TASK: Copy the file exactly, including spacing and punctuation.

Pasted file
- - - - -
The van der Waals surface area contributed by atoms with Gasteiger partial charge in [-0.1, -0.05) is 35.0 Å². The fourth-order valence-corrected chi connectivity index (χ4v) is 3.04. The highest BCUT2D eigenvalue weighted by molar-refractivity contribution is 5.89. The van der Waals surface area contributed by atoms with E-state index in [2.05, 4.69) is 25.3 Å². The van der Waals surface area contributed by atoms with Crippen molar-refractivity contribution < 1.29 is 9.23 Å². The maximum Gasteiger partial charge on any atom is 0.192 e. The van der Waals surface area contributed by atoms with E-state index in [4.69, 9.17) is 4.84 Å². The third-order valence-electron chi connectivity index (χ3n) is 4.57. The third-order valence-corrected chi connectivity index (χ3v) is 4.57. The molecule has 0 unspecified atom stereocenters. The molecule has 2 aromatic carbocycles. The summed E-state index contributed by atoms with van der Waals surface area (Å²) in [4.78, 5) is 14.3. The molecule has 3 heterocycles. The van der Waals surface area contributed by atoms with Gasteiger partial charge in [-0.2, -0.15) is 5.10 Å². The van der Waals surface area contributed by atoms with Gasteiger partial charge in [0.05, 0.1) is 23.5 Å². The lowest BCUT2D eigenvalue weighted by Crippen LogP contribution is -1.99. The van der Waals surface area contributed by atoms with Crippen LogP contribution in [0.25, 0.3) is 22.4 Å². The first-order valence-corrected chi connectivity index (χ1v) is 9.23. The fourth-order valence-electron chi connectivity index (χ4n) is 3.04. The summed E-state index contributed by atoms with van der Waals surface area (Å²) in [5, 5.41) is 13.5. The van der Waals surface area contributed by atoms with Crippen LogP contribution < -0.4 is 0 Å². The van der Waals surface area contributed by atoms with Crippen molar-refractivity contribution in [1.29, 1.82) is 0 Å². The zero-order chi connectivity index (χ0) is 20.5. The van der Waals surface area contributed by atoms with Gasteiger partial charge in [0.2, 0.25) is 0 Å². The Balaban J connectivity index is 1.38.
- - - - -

The van der Waals surface area contributed by atoms with Gasteiger partial charge in [-0.1, -0.05) is 35.0 Å². The fourth-order valence-corrected chi connectivity index (χ4v) is 3.04. The highest BCUT2D eigenvalue weighted by molar-refractivity contribution is 5.89. The van der Waals surface area contributed by atoms with E-state index in [2.05, 4.69) is 25.3 Å². The van der Waals surface area contributed by atoms with Crippen molar-refractivity contribution < 1.29 is 9.23 Å². The maximum Gasteiger partial charge on any atom is 0.192 e. The van der Waals surface area contributed by atoms with E-state index in [4.69, 9.17) is 4.84 Å². The third-order valence-electron chi connectivity index (χ3n) is 4.57. The third-order valence-corrected chi connectivity index (χ3v) is 4.57. The molecule has 0 unspecified atom stereocenters. The molecule has 2 aromatic carbocycles. The summed E-state index contributed by atoms with van der Waals surface area (Å²) in [4.78, 5) is 14.3. The molecule has 3 heterocycles. The van der Waals surface area contributed by atoms with Gasteiger partial charge in [-0.2, -0.15) is 5.10 Å². The van der Waals surface area contributed by atoms with Gasteiger partial charge in [0.05, 0.1) is 23.5 Å². The lowest BCUT2D eigenvalue weighted by Crippen LogP contribution is -1.99. The van der Waals surface area contributed by atoms with Crippen LogP contribution in [0.25, 0.3) is 22.4 Å². The first-order valence-corrected chi connectivity index (χ1v) is 9.23. The fourth-order valence-electron chi connectivity index (χ4n) is 3.04. The summed E-state index contributed by atoms with van der Waals surface area (Å²) in [5, 5.41) is 13.5. The van der Waals surface area contributed by atoms with Crippen LogP contribution < -0.4 is 0 Å². The van der Waals surface area contributed by atoms with Crippen molar-refractivity contribution in [1.29, 1.82) is 0 Å². The zero-order chi connectivity index (χ0) is 20.5. The van der Waals surface area contributed by atoms with Gasteiger partial charge in [0.2, 0.25) is 0 Å². The Balaban J connectivity index is 1.38.